Teddy Noback

macrumors newbie
Mar 13, 2005
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Philadelphia
I'm not sure how many of you are from over seas, but there is a desire among the anti-gun lobby in America to "fingerprint" all guns at the time of manufacture. It's based upon the mistaken belief that police could solve more gun-related crimes because there would be a database of ballistic "fingerprints" that would help trace the gun. It is my understanding that it only takes a metal rod (not the kind for cleaning guns) to scrape the inside of a barrel, and the finger print is ruined. I don't if this comment is on topic, but your Colombo story made me think of it. Thinking people should find this obvious, but then again . . .
 

saabmp3

macrumors 6502a
Jul 22, 2002
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Tacoma, WA
absolut_mac said:
???

The bullet is decelerating virtually the instant it leaves the barrel.

I think that force = mass X velocity is more accurate because how much force depends on exactly how fast the bullet is traveling at the point of impact mutliplied by its mass, which remains virtually unchanged once it leaves the barrel i.e. there will be a lot more force involved a short distance from the barrel than 1 mile from it.
Although it sounds like you know alot about bullets and guns, but, F=ma. Deceleration is acceleration, but negated. so, the force of a bullet is exactly when it leaves the barrel of the gun. Basically, take the initial speed, V0 = 0MPH and the V1 = 400MPH? (I don't know much about guns, just physics). From that, given delta t of the travel you can calculate the acceleration of the bullet. Then multiply this by the mass and you get the instantaneous force of the bullet. From there, you say the bullet is decelerating (due to resistance in some form, air, the wall, my leg, etc). So, do the same calculation for a different delta t, but with a negative acceleration. Then, you get a negative force. Add this negative force to the initial force from where the bullet left the barrel of the gun and you get the new instantaneous force. When the bullet stops, you should have 0 N of force if you have done all of your calculations correctly.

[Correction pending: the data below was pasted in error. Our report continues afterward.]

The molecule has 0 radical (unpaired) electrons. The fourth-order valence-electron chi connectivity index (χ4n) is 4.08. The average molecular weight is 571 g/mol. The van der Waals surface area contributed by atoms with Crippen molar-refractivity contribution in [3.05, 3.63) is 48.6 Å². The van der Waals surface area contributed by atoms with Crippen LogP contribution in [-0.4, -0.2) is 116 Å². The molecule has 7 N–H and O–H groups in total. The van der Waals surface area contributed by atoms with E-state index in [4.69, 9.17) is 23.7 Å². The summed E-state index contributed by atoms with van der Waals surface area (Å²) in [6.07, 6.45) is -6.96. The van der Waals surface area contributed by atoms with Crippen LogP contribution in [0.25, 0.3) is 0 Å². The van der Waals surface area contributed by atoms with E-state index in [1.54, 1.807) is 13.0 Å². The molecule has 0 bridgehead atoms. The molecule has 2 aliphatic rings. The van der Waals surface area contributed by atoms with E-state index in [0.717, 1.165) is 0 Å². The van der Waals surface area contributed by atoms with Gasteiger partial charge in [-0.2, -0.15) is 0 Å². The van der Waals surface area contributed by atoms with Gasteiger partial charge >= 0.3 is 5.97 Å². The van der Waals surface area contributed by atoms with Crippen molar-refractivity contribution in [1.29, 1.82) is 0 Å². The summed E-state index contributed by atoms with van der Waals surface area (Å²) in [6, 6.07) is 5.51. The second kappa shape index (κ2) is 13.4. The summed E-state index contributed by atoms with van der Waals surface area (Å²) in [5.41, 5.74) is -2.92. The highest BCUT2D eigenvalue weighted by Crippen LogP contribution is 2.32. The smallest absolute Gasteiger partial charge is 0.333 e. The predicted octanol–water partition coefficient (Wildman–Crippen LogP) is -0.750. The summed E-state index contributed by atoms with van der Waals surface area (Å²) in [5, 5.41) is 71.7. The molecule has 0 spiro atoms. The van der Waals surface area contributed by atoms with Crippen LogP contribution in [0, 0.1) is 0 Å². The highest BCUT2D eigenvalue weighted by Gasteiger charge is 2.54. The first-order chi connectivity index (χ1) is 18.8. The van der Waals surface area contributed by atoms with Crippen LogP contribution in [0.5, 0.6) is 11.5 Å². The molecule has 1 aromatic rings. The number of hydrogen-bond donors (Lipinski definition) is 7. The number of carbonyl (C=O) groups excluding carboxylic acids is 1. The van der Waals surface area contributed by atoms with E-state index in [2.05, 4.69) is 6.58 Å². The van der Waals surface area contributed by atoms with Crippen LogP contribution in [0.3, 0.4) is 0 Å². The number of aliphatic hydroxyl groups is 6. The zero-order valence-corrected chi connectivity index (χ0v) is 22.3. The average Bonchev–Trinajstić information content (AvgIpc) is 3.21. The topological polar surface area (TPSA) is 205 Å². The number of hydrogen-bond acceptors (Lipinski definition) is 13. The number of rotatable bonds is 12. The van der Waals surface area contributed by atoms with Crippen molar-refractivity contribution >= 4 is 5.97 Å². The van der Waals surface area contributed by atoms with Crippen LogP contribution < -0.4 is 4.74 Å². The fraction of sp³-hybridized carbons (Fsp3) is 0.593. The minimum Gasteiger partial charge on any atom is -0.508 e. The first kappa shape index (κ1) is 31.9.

BEN
 

Thomas Veil

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Original poster
Feb 14, 2004
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OBJECTIVE reality
applekid said:
Whew, I'm learning more about guns than I needed to know! :D

It's all been an educational experience though, so thanks everyone. And I think I hijacked Thomas Veil's thread now. Whoops...
No problem. I'm learning more than I asked about. Although the question remains: how is the calibration converter held in place when the gun is fired? Does it screw in somehow?

Thanks to all who've responded so far.
 

absolut_mac

macrumors 6502a
Oct 30, 2003
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Dallas, Texas
saabmp3 said:
Deceleration is acceleration, but negated.